That being said. The value of the park in its as is condition will be at least 27.5m
Based on the City's website the value of Buena Vista is:
$14.5 million WITH the mobile homes on it
$29.2 million AS VACANT LAND at the CURRENT zoning
The City does NOT need to change the zoning the land to be worth $29 million. It DOES have to let the mobile home be converted to vacant land.
The land is worth $14.5 million as it sits and it is worth $30 million if the city changes the zoning. Clearly the city should charge $15 million to change the zoning. Not doing so is a huge windfall for the owners that encourages the displacement or 400 families. But seriously, the city should quit changing zoning.
If you want to know how changing zoning works out, look at Alma Plaza. How did that work out for you? Don't change the zoning and let the owners either sell it to the residents or to someone else who wants to run it as a mobile home park. End of problem.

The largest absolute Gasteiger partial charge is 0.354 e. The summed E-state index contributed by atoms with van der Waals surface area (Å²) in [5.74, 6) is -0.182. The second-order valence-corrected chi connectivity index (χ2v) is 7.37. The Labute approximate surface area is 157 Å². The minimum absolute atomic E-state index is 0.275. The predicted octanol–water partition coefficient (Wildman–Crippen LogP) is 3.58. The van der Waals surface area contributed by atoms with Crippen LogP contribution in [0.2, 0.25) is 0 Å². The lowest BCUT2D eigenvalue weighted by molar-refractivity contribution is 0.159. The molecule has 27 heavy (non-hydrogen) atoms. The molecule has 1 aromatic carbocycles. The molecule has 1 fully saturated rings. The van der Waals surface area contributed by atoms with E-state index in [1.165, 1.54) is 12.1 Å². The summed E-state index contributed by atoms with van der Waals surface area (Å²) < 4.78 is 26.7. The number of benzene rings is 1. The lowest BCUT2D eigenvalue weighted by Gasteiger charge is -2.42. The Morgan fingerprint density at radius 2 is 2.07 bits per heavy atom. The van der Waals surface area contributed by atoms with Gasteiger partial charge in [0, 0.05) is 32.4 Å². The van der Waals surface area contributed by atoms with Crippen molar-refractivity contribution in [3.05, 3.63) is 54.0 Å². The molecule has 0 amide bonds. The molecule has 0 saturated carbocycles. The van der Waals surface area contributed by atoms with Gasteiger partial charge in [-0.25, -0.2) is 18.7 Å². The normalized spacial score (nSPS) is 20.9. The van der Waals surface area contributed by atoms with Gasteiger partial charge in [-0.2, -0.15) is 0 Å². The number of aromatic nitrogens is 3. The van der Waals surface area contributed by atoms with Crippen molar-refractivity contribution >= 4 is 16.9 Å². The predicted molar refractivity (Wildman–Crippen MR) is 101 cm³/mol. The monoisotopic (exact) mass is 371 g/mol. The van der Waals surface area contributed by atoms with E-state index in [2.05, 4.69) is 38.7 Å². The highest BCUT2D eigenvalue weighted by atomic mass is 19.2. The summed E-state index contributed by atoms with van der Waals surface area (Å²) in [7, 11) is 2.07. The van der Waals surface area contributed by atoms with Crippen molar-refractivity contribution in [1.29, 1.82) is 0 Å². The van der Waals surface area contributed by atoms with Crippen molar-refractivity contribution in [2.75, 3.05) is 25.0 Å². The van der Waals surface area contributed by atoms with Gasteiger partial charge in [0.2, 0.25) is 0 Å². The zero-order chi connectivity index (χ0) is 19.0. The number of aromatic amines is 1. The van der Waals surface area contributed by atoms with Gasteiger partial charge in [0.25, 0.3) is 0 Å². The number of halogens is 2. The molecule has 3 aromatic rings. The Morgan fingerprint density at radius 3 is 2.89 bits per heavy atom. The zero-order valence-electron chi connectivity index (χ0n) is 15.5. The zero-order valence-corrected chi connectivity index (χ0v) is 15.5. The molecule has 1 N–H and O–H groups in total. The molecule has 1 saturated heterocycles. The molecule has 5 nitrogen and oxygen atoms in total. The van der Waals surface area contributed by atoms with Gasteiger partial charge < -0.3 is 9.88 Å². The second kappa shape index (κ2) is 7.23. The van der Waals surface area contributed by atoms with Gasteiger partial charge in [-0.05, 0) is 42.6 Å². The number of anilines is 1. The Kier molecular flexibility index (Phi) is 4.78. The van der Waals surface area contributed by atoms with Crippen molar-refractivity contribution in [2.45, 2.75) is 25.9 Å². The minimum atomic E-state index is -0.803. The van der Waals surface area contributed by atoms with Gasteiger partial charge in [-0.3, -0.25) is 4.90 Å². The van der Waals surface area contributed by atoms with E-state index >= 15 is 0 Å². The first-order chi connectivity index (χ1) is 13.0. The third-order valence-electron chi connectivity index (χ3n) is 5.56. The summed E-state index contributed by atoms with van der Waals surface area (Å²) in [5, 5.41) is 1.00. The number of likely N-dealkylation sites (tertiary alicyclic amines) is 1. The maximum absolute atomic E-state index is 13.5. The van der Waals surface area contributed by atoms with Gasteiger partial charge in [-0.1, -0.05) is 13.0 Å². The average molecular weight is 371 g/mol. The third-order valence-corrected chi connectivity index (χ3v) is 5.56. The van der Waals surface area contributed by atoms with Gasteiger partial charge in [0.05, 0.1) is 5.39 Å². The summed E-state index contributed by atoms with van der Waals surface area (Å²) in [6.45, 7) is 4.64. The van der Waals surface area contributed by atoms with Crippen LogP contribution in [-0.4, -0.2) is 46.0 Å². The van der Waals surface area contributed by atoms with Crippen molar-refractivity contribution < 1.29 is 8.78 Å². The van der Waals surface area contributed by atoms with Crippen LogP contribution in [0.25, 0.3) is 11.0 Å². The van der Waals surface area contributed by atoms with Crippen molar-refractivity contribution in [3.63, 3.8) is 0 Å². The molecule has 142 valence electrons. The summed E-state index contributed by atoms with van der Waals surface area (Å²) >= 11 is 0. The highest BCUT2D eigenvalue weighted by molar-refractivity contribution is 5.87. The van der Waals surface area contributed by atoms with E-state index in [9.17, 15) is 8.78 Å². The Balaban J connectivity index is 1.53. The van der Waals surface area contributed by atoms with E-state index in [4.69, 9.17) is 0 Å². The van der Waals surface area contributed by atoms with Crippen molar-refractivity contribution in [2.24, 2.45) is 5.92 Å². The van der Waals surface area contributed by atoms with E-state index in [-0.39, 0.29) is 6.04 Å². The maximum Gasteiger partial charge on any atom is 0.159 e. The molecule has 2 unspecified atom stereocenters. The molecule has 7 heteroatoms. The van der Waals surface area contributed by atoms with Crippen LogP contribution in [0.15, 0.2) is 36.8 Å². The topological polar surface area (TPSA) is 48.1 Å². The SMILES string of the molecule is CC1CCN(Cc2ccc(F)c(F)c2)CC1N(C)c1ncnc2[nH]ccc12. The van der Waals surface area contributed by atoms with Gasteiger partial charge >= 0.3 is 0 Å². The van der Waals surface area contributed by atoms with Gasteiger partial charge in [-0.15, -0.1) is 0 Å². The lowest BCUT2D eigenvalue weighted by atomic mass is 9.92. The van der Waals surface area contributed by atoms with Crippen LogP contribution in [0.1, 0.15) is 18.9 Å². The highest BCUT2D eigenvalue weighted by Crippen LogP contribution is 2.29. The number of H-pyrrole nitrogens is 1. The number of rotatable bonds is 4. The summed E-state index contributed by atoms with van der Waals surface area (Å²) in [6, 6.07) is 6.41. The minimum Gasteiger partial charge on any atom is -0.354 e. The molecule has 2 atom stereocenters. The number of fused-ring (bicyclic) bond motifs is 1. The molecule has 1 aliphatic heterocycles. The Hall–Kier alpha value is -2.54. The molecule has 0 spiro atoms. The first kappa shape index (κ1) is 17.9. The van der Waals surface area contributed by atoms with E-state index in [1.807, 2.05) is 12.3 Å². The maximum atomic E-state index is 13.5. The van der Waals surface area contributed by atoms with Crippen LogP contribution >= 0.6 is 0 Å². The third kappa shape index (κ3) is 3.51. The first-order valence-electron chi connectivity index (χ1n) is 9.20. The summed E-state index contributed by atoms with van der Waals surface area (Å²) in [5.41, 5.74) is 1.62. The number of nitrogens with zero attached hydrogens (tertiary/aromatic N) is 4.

@palo alto parent,
You believe that appraisal? No difference in value between the current zoning and the zoning that the developer insists on getting. That doesn't pass the smell test.
ITS ALREADY ZONED RM15!!!! STOP with the city should ..... The city doesn't own the land
I agree with Jane. Please leave the city out of this mess.
The city should turn it into a community vegetable garden.
I love it.. RM-vegetable .
I really poorly researched article by the weekly. Wpp
Only in Palo Alto.. Odd news!
I moved into my "mobile home" park 3 years ago after living in Palo Alto for 20+ years. I am now on a limited income along with the hundreds of others who live here. I can't imagine having to leave my home so a development company can take it over to build an ugly, but income-producing property. My heart goes out to those who live in Buena Vista. And I've been here a relatively short time. Think about those who have lived there on limited incomes for much longer, who built their lives there, who would be forced to move. I would opt in favor of the people affected, rather than the coffers of Palo Alto, which has has lots of money to spend on itself other than depriving people of their homes.